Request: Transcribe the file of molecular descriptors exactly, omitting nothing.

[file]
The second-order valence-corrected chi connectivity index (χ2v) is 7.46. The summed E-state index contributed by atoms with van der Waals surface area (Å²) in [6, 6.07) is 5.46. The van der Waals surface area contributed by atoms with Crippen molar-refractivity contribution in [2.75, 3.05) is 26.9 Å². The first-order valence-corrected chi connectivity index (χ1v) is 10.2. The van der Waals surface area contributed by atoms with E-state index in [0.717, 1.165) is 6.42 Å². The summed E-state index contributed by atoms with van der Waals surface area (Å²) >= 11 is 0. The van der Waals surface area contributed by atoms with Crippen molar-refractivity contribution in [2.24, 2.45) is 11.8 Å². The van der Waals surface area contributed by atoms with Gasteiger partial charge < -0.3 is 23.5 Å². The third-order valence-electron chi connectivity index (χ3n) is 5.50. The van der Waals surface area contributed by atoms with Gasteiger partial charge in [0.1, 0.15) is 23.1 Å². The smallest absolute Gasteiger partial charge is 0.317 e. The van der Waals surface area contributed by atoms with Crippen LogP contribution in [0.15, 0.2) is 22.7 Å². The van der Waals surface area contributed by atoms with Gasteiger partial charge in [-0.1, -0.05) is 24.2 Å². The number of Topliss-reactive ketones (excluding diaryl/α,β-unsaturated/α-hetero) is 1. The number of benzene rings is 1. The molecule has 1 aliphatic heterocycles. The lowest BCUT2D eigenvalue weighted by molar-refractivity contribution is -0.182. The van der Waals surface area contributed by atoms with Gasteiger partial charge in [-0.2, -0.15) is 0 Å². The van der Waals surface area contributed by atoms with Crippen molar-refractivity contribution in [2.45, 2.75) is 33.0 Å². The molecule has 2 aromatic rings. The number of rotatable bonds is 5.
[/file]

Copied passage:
The second-order valence-corrected chi connectivity index (χ2v) is 7.46. The summed E-state index contributed by atoms with van der Waals surface area (Å²) in [6, 6.07) is 5.46. The van der Waals surface area contributed by atoms with Crippen molar-refractivity contribution in [2.75, 3.05) is 26.9 Å². The first-order valence-corrected chi connectivity index (χ1v) is 10.2. The van der Waals surface area contributed by atoms with E-state index in [0.717, 1.165) is 6.42 Å². The summed E-state index contributed by atoms with van der Waals surface area (Å²) >= 11 is 0. The van der Waals surface area contributed by atoms with Crippen molar-refractivity contribution in [2.24, 2.45) is 11.8 Å². The van der Waals surface area contributed by atoms with Gasteiger partial charge < -0.3 is 23.5 Å². The third-order valence-electron chi connectivity index (χ3n) is 5.50. The van der Waals surface area contributed by atoms with Gasteiger partial charge in [0.1, 0.15) is 23.1 Å². The smallest absolute Gasteiger partial charge is 0.317 e. The van der Waals surface area contributed by atoms with Crippen LogP contribution in [0.15, 0.2) is 22.7 Å². The van der Waals surface area contributed by atoms with Gasteiger partial charge in [-0.1, -0.05) is 24.2 Å². The number of Topliss-reactive ketones (excluding diaryl/α,β-unsaturated/α-hetero) is 1. The number of benzene rings is 1. The molecule has 1 aliphatic heterocycles. The lowest BCUT2D eigenvalue weighted by molar-refractivity contribution is -0.182. The van der Waals surface area contributed by atoms with Gasteiger partial charge in [-0.2, -0.15) is 0 Å². The van der Waals surface area contributed by atoms with Crippen molar-refractivity contribution in [2.45, 2.75) is 33.0 Å². The molecule has 2 aromatic rings. The number of rotatable bonds is 5.